The off-campus housing leasing period is often one of the last things students want to think about during Autumn Semester; they just moved in to their newest residence and immediately have to begin making plans for next school year, or risk the options for off-campus housing being limited.
That’s what happened to Katherine Weddell, a third-year in marketing who was scrambling to find a residence for the 2018-19 school year when she returned to campus after winter break.
With her two current roommates graduating, classwork piling up and deciding to search for housing by herself strictly online, she had to resort to her business fraternity group chat of 150 members to finally find a vacancy. She signed the lease for it two weeks ago.
“It was more procrastination than anything else,” she said.
Weddell’s situation represents a question many students at Ohio State looking for off-campus housing are forced to answer each year: when to start looking.
Much of the search depends on preferences in price, amenities and location, but understanding the Ohio State off-campus housing market is difficult for those who haven’t had experience searching.
Kyle Weddington, a fourth-year in economics, was looking for an eight- to 10-person house for the 2017-18 school year. Based on his past experiences, he decided to jump on the issue early, in September, well-before the major landlords of campus-area properties began their leasing season.
“The first time I was apartment-hunting, I didn’t start until the second semester of my sophomore year,” Weddington said. “We didn’t have very many places to choose from.”
He began the search by calling real estate companies that owned properties in the campus area and asked for properties that fit the preferences of his party. They viewed two houses a week later and signed a lease that same day.
“I knew houses like that would be in high demand,” he said. “There was kind of a fire under us to get working on this. It was kind of a collective action. The guys that couldn’t pay, they were covered by another guy just briefly until they could get the money in.”
The off-campus housing market isn’t kind to Ohio State students’ schedules. Most of the leasing seasons for companies that own properties in the immediate off-campus area begin in October or the beginning of November. At that time, students are halfway through Autumn Semester, which is about the time the second wave of midterms begins. But most of the work to find a place to live for a school year — which doesn’t begin for at least another eight months, has to be done during that period — or else students are might face limited options.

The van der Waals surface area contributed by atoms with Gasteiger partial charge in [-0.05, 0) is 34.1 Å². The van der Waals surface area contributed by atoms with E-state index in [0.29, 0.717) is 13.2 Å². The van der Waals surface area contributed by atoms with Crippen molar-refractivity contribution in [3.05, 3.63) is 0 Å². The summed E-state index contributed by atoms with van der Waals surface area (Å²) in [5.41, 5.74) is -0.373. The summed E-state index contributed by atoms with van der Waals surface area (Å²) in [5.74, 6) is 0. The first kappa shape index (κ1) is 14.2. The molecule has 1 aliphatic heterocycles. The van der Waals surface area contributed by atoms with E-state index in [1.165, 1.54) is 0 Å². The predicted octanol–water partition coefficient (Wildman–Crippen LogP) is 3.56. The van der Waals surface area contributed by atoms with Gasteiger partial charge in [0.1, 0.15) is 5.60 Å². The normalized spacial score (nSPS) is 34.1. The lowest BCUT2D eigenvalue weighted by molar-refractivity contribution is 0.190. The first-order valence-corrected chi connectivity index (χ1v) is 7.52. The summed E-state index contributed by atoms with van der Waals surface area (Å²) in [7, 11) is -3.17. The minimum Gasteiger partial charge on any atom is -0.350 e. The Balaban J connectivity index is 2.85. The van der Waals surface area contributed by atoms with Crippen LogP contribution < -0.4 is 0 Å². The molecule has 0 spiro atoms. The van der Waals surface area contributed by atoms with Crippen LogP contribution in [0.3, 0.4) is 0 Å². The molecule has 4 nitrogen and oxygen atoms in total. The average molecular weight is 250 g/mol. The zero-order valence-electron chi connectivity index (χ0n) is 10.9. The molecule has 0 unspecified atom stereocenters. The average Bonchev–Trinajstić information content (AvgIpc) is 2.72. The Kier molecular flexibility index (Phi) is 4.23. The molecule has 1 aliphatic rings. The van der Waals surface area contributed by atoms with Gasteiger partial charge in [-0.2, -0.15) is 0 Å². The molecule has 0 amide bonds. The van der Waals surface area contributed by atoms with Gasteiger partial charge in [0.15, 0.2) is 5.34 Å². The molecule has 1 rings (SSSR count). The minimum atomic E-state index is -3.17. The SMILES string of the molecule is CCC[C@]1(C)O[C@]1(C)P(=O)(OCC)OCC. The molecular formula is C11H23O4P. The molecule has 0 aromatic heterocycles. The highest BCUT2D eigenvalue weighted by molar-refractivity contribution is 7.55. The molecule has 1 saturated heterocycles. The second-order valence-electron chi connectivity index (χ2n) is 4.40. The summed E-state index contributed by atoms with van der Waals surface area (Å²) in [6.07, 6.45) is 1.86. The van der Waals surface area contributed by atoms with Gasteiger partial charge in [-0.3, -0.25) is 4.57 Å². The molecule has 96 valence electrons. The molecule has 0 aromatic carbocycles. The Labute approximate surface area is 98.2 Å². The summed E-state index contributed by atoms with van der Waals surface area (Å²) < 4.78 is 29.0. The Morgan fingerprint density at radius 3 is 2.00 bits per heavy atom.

“I think [beginning to look in] August is a bit aggressive,” Weddell said. “I’d probably say October, November,which is still ridiculously early.”
However, Weddell said that timeline might change a bit. With the university adding in luxury, furnished apartments like the Wellington, the Griff and others, the more sought-after residences could be off the market even sooner.
“I looked at the rates [of the Wellington] and it’s like $1,300 per month and that’s just not affordable for a college student,” she said. “So I think as they continue to build these high-rise luxury apartments, off-campus housing that is affordable, like houses and smaller apartment buildings, will be snatched up quicker.”
When both were asked where students should begin their housing search, they said the first steps are establishing who you are living with and laying out all roommates’ preferences. In Weddington’s situation, there were going to be some compromises met with 10 people, but he said starting with a collective price point was a positive step before the stress of finding a place began.
Weddell said a few things she looks at other than price include location and researching the landlords.
“Some of them have some awful reviews out there, so having a terrible landlord was not something I wanted to deal with,” Weddell said.
Ohio State also offers an off-campus search tool available on the Office of Student Life website under off-campus and commuter students services.
Narrowing the search in the beginning can solve a lot of the problems Weddington and Weddell faced. Weddington even suggested calling landlords to know what units are available because he found that some realtors did not update their websites consistently.
“I guess just keep your options open and start really early so that you can be picky,” he said.